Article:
In 2011, shortly after a private foundation bought the church, a portion of its roof collapsed because of a truss failure.

"We plan to repair the church and reopen it for plays, educational events and for use as an urban astronomical observatory," said Richard Pollack of the Near Earth Object Foundation, which owns the historic building.

Pollack said a grant from NASA's West Virginia Space Grant Consortium would assist the foundation in conducting solar astronomy and in observing and monitoring near-Earth objects like passing asteroids and comets.

* The Ananias Pitsenbarger Farm near Franklin, Pendleton County.

Settled in 1799 by a German American family, the farm includes 23 log-and-frame structures hand-built from local materials. Until the last of the family members died in the 1970s, horses powered all machinery used on the farm, according to current owner Jeff Munn.

Munn said he would like to restore the buildings, most of which have not been maintained for more than 40 years, and use the farm to promote heritage tourism, including living history exhibits and a bed and breakfast inn showcasing 19th century farm life.

* The Abruzzino Mansion in Shinnston, Harrison County.

Built in 1921 for Frank Abruzzino, an Italian immigrant who initially worked in the mines and went on to operate a bakery and start a soft drink bottling company, the mansion is perched on a hilltop overlooking Shinnston.

A new owner converted the building into apartments during the 1960s, but maintained much of the mansion's historic layout and many of its unique features. The mansion's current owners, who live in the state of Washington, had begun restoring the structure when a fire broke out, damaging one wing and a portion of the roof.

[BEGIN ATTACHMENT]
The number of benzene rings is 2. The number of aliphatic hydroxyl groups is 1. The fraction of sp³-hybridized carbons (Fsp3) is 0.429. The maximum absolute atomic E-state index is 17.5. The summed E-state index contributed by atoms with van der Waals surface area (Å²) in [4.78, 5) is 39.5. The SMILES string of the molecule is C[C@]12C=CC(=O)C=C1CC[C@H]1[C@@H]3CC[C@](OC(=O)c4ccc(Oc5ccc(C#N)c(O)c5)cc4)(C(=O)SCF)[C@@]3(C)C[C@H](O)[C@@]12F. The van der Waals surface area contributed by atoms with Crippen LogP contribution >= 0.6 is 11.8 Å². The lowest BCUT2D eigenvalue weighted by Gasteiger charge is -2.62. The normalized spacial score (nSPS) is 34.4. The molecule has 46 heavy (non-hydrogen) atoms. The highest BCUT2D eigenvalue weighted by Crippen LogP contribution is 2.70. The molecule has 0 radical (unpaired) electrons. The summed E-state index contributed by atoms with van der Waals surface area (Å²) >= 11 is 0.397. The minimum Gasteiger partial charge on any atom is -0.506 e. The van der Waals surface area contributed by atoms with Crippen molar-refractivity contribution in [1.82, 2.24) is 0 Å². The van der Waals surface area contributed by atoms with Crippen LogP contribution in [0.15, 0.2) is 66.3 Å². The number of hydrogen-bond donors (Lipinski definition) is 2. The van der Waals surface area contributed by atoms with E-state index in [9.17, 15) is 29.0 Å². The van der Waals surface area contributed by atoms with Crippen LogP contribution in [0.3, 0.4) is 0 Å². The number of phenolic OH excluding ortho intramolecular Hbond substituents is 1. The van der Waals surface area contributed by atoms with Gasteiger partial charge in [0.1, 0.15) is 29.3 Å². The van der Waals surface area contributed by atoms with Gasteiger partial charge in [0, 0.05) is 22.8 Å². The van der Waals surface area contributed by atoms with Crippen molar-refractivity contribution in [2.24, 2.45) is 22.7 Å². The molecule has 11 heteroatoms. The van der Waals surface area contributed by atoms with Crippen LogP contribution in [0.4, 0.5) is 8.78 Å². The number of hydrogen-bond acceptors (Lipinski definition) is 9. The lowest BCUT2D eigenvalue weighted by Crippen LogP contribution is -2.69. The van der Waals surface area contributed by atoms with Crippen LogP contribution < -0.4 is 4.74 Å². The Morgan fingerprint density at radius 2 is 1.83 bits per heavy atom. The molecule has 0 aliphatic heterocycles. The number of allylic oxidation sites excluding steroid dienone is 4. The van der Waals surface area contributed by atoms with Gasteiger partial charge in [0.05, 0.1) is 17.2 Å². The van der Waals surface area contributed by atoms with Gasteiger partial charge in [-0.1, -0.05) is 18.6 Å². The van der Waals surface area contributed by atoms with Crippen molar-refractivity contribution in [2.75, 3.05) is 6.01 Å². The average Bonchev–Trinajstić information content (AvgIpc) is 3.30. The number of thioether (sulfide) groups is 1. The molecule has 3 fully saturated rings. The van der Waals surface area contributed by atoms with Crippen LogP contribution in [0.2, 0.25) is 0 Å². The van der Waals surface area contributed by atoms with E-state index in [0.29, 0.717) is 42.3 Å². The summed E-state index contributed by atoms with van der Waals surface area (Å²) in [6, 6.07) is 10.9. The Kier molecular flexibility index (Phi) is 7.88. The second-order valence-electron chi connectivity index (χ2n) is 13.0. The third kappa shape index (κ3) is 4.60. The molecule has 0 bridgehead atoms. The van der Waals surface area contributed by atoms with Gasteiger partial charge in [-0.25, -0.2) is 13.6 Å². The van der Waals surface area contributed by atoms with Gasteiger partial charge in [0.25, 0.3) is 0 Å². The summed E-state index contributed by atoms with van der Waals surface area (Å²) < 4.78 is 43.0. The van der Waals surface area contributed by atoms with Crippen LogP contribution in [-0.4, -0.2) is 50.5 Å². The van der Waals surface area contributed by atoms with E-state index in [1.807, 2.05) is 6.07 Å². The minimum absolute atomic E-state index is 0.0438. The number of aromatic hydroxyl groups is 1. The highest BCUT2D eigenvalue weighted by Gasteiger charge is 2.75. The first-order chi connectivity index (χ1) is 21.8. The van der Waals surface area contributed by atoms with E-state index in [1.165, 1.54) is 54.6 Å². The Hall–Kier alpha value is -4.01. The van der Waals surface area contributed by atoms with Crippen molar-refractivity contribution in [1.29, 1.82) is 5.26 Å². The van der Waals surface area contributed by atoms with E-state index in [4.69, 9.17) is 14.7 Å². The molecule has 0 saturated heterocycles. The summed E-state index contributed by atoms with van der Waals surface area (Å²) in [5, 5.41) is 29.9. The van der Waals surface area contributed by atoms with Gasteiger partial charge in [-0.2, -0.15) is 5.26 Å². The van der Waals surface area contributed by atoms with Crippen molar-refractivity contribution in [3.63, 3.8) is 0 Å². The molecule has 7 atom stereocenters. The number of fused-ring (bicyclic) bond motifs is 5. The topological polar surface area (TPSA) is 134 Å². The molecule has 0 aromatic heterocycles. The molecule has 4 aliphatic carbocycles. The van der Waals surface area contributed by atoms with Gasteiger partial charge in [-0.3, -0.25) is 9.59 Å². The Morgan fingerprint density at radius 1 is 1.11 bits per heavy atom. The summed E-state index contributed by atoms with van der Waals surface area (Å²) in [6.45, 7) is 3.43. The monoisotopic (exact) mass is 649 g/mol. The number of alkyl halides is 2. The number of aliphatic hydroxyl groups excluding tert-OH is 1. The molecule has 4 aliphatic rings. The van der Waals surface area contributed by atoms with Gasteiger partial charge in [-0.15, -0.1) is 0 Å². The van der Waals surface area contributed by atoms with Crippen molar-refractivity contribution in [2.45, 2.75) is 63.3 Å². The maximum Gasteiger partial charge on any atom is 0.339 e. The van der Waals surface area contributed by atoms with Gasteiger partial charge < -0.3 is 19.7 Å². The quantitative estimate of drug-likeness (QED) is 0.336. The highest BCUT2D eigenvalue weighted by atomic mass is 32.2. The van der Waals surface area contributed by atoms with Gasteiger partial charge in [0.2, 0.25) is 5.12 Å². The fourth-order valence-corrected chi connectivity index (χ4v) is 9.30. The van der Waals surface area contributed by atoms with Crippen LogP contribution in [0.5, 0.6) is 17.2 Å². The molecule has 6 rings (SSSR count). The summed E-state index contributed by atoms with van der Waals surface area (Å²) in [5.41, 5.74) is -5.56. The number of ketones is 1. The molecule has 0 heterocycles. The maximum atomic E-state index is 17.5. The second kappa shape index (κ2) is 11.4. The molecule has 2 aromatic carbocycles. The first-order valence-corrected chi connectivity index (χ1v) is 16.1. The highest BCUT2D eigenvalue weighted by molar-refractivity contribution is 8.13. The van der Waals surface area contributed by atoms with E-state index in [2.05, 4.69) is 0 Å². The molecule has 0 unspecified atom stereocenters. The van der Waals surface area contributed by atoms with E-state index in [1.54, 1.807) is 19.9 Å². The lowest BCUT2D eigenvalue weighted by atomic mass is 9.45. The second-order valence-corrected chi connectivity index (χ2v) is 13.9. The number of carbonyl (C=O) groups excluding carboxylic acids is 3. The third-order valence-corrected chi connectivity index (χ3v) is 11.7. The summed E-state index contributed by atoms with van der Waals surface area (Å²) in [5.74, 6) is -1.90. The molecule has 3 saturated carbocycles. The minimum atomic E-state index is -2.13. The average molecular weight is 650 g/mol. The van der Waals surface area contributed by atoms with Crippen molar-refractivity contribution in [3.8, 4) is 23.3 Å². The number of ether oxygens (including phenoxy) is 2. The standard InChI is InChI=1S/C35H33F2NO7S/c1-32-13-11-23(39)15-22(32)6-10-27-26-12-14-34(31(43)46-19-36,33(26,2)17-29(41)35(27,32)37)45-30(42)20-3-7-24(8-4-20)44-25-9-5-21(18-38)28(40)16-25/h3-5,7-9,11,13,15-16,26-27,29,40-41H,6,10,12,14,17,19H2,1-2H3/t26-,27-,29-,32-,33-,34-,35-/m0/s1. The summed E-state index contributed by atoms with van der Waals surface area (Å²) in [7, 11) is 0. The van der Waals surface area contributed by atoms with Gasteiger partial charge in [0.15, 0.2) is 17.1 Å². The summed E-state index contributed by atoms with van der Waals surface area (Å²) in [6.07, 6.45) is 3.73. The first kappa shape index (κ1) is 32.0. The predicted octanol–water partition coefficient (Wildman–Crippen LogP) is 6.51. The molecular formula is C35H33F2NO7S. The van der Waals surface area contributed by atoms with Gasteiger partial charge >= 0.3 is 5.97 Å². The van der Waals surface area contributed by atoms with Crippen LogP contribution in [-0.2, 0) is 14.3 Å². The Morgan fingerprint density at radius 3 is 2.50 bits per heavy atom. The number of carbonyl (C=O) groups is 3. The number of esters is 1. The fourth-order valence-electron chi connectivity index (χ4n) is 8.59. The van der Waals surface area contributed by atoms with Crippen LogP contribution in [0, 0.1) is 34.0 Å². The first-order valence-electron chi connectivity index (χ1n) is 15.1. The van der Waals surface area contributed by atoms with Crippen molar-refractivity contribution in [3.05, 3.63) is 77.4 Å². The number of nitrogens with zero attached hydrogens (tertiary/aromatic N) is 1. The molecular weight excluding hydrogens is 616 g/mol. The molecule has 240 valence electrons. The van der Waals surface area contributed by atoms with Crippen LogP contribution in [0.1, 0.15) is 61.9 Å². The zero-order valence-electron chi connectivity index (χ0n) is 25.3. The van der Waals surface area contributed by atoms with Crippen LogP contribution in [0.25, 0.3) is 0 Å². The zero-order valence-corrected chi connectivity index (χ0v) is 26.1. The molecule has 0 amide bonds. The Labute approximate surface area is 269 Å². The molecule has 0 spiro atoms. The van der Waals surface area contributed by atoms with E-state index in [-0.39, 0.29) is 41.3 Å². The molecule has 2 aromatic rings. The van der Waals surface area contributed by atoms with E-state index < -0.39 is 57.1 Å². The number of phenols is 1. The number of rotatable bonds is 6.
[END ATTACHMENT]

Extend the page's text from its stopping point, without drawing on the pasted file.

"It's still very restorable," said PAWV field representative Lynn Stasick. With PAWV's assistance, the mansion's owners have received estimates for roof repairs, and have had power restored to control interior humidity and prevent mold growth.

"The owners intend to donate the mansion for use as an educational property," Stasick said.

* "Westly," a Sears kit home adjacent to the Greenbrier County Courthouse in downtown Lewisburg.

Built in 1924 by a Lewisburg man who assembled its 10,000 labeled and pre-cut components, the mail-order home has been vacant for several years, and has begun to deteriorate following decades of use as a WVU Extension Service office. The Lewisburg Historic Landmarks Commission and Lewisburg Preservation Alliance want to restore the site to showcase the significance of such kit homes, and find a buyer to preserve and reuse the building.

To be nominated to PAWV's Endangered Properties List, buildings must be listed, or eligible for listing, on the National Register of Historic Places, and have a preservation emergency and local support for a reuse project.

Among buildings once on the Endangered Properties List now being successfully reused are Charleston's Quarrier Diner; the former Clendenin Middle School building, now Riverview at Clendenin, a residential complex for seniors; and the old Greenbrier County Library in Lewisburg, now the library for New River Community and Technical College.

For information on PAWV and its Endangered Properties List, go to http://www.pawv.org.

Reach Rick Steelhammer at rsteelhammer@wvgazette.com or 304-348-5169.